ERIC Number: ED232878
Record Type: RIE
Publication Date: 1983-Apr
Reference Count: 0
Spatial Ability and the Teaching of Introductory Geometry Through Transformations.
Maher, Carolyn A.; Normandia, Bruce R.
The study investigated whether (1) instruction providing for experimental manipulation by students was superior to instruction in which teachers perform the manipulations and children observe, and (2) spatial ability was related to mode of instruction. Participating in the 8-week study were 141 students aged 12-15 in seven intact eighth-grade classes. To measure spatial ability, the Card Rotations Test and the Group Embedded Figures Test were used. Cognitive level for proportional logic was determined from a balance-beam task. A 42-item Geometry Achievement Test was constructed. The units studied focused on elementary concepts in geometry approached through transformations. The control classes did not study geometry until after the study ended. On the geometry posttest, the student-centered group had 80% of the items correct, compared to 68.6% for the teacher-centered group and 25.5% for the control group. Regression analysis indicated that students with high proportional logic ability achieved 5.5% more correct answers. Children with low spatial scores benefited more from the student-centered treatment. Other results were also presented. It was concluded that an inductive approach including active manipulation of objects helps foster understanding of transformations. (MNS)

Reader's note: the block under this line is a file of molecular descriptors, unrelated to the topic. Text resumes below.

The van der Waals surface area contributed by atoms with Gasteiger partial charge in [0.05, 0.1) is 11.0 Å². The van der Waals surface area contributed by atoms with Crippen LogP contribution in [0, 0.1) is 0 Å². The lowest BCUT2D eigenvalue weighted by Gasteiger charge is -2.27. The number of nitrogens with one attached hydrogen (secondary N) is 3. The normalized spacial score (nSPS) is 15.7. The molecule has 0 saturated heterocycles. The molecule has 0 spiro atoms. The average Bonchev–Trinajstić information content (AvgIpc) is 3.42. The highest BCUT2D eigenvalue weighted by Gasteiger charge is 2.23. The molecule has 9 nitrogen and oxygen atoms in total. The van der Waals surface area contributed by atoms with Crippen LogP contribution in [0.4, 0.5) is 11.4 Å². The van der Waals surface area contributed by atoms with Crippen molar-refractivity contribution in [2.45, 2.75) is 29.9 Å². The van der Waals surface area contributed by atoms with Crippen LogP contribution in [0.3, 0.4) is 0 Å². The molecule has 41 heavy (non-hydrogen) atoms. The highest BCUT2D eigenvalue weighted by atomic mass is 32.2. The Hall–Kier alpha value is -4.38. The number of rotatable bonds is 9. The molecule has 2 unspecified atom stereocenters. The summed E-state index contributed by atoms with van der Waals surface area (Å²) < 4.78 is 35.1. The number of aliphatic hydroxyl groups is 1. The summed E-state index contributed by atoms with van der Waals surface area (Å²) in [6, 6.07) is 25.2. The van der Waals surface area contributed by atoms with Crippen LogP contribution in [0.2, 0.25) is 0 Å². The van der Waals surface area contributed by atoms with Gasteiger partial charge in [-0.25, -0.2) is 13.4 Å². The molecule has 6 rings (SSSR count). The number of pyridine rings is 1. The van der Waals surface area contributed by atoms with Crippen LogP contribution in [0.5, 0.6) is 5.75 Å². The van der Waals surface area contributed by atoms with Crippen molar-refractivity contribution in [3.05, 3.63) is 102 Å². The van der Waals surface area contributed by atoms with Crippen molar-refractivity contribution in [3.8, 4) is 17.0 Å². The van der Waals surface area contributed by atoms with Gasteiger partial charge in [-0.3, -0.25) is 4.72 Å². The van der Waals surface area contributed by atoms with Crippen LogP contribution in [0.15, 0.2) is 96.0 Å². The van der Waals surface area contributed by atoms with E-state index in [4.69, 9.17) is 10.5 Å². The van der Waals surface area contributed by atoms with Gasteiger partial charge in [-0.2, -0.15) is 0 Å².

Publication Type: Speeches/Meeting Papers; Reports - Research
Education Level: N/A
Authoring Institution: N/A
Identifiers: Mathematics Education Research
Note: Paper presented at the Annual Meeting of the American Educational Research Association (Montreal, Quebec, Canada, April 13, 1983).